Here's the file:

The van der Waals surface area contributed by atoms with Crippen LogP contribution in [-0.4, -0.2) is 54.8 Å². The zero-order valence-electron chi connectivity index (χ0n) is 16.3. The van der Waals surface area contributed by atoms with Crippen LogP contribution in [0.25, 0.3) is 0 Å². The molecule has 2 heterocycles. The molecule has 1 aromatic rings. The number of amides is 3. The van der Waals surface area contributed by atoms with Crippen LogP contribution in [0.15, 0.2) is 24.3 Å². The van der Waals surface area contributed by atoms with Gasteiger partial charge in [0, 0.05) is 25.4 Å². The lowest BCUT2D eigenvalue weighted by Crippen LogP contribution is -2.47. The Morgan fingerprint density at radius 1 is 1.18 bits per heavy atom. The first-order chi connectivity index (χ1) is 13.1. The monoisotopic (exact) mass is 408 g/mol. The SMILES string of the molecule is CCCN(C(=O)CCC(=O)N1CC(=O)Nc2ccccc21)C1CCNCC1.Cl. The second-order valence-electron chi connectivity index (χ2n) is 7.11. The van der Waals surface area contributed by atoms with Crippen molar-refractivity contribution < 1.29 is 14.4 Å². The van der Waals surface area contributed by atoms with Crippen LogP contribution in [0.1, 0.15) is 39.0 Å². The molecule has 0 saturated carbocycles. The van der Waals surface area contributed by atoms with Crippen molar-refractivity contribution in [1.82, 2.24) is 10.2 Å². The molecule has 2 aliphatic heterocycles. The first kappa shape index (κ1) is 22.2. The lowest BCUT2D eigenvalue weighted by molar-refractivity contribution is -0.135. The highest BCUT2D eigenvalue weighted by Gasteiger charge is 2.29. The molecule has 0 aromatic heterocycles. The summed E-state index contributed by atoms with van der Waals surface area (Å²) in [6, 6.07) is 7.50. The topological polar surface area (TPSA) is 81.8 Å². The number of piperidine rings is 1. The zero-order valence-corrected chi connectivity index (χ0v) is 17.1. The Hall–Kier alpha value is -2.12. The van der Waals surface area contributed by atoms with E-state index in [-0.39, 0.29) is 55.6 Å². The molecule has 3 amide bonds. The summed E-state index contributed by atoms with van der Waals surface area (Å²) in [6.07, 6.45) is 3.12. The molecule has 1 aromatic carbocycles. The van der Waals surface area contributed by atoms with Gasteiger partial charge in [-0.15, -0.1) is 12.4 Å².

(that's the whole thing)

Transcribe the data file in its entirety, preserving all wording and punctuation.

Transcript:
The van der Waals surface area contributed by atoms with Crippen LogP contribution in [-0.4, -0.2) is 54.8 Å². The zero-order valence-electron chi connectivity index (χ0n) is 16.3. The van der Waals surface area contributed by atoms with Crippen LogP contribution in [0.25, 0.3) is 0 Å². The molecule has 2 heterocycles. The molecule has 1 aromatic rings. The number of amides is 3. The van der Waals surface area contributed by atoms with Crippen LogP contribution in [0.15, 0.2) is 24.3 Å². The van der Waals surface area contributed by atoms with Gasteiger partial charge in [0, 0.05) is 25.4 Å². The lowest BCUT2D eigenvalue weighted by Crippen LogP contribution is -2.47. The Morgan fingerprint density at radius 1 is 1.18 bits per heavy atom. The first-order chi connectivity index (χ1) is 13.1. The monoisotopic (exact) mass is 408 g/mol. The SMILES string of the molecule is CCCN(C(=O)CCC(=O)N1CC(=O)Nc2ccccc21)C1CCNCC1.Cl. The second-order valence-electron chi connectivity index (χ2n) is 7.11. The van der Waals surface area contributed by atoms with Crippen molar-refractivity contribution < 1.29 is 14.4 Å². The van der Waals surface area contributed by atoms with Crippen LogP contribution in [0.1, 0.15) is 39.0 Å². The molecule has 0 saturated carbocycles. The van der Waals surface area contributed by atoms with Crippen molar-refractivity contribution in [1.82, 2.24) is 10.2 Å². The molecule has 2 aliphatic heterocycles. The first kappa shape index (κ1) is 22.2. The lowest BCUT2D eigenvalue weighted by molar-refractivity contribution is -0.135. The highest BCUT2D eigenvalue weighted by Gasteiger charge is 2.29. The molecule has 0 aromatic heterocycles. The summed E-state index contributed by atoms with van der Waals surface area (Å²) in [6, 6.07) is 7.50. The topological polar surface area (TPSA) is 81.8 Å². The number of piperidine rings is 1. The zero-order valence-corrected chi connectivity index (χ0v) is 17.1. The Hall–Kier alpha value is -2.12. The van der Waals surface area contributed by atoms with E-state index in [-0.39, 0.29) is 55.6 Å². The molecule has 3 amide bonds. The summed E-state index contributed by atoms with van der Waals surface area (Å²) in [6.07, 6.45) is 3.12. The molecule has 1 aromatic carbocycles. The van der Waals surface area contributed by atoms with Gasteiger partial charge in [-0.15, -0.1) is 12.4 Å².